If we fast forward to 2020, we can see that in spite of the spin, Lagos is no longer in the forefront. For example, the response of the colonial authorities and the legislative body of the colony, to the Spanish flu of 1918 and the outbreaks of Cholera in the 1920s was decisive. It led to vast, irreversible changes in the environmental edicts, sewage handling, water systems, building codes and permits, and so forth. No such response to the novel coronavirus is going to take place under the present order, in which the Lagos State House of Assembly budget is appropriated to consume double the budget of the Lagos State University. Alhaji Lateef Jakande, who advanced so many progressive changes, must be really bewildered as to how it has all turned out.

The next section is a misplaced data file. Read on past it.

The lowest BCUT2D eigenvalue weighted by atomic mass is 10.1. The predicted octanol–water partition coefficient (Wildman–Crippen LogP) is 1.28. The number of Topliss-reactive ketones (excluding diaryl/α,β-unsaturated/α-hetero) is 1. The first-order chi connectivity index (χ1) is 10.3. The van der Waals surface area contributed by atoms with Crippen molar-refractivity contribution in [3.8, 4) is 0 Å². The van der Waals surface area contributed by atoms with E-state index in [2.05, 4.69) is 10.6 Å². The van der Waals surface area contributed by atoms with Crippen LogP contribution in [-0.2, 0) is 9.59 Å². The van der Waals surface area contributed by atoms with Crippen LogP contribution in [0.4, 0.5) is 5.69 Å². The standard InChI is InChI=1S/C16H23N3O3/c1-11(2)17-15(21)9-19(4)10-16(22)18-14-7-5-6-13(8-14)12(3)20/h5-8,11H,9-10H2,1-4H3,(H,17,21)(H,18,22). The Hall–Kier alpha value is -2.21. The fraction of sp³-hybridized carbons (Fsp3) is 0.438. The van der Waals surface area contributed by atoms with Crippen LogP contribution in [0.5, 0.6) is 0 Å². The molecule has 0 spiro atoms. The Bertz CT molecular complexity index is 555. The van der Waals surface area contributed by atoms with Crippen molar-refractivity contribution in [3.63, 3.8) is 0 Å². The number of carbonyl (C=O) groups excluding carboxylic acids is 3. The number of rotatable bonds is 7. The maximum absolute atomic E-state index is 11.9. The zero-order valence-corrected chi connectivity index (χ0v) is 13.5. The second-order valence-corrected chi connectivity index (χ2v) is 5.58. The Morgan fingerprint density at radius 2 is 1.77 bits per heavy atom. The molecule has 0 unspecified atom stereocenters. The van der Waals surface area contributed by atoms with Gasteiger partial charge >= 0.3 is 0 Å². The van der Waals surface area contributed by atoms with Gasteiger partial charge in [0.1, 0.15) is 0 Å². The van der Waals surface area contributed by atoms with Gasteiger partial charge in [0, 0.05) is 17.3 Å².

The Lagos establishment has been systematically decimated and dismantled. Life and thought in Lagos is now under jackbooted cryptofascist rule. The interests of the State and its superstructure is now subordinated to corporatist interests. It is one of the reasons why Lagos is not in any hurry to domesticate the rather tepid Freedom of Information Act into its statute books. That way, no one is really sure of the persons in charge of the corporate interests the state has been subordinated to. There are only guesses and mutterings about the ownership of the Lekki toll bridge collection company, the agency collecting taxes, as well as dozens of other commercial transactions. What is at play in the political economy of Lagos State is Tammany Hall style political patronage, interwoven with the political economy of fascism. Unlike when The Red Book Of West Africa praised the Lagos colony for its commercial innovations and vibrancy, the opposite is the case now. Lagos’ economic fortunes have been captured by marauding, politically induced special interests, who double as enforcement agents during the electoral cycles. They now act in restraint of trade and as an obstacle to innovation. With ruthless cronies in charge of the lucrative transportation sector, innovative incursion into the multi-billion naira transportation sector is frustrating and not for the faint-hearted. Whoever is in doubt should look at the heartaches of Uber, Gokada and others.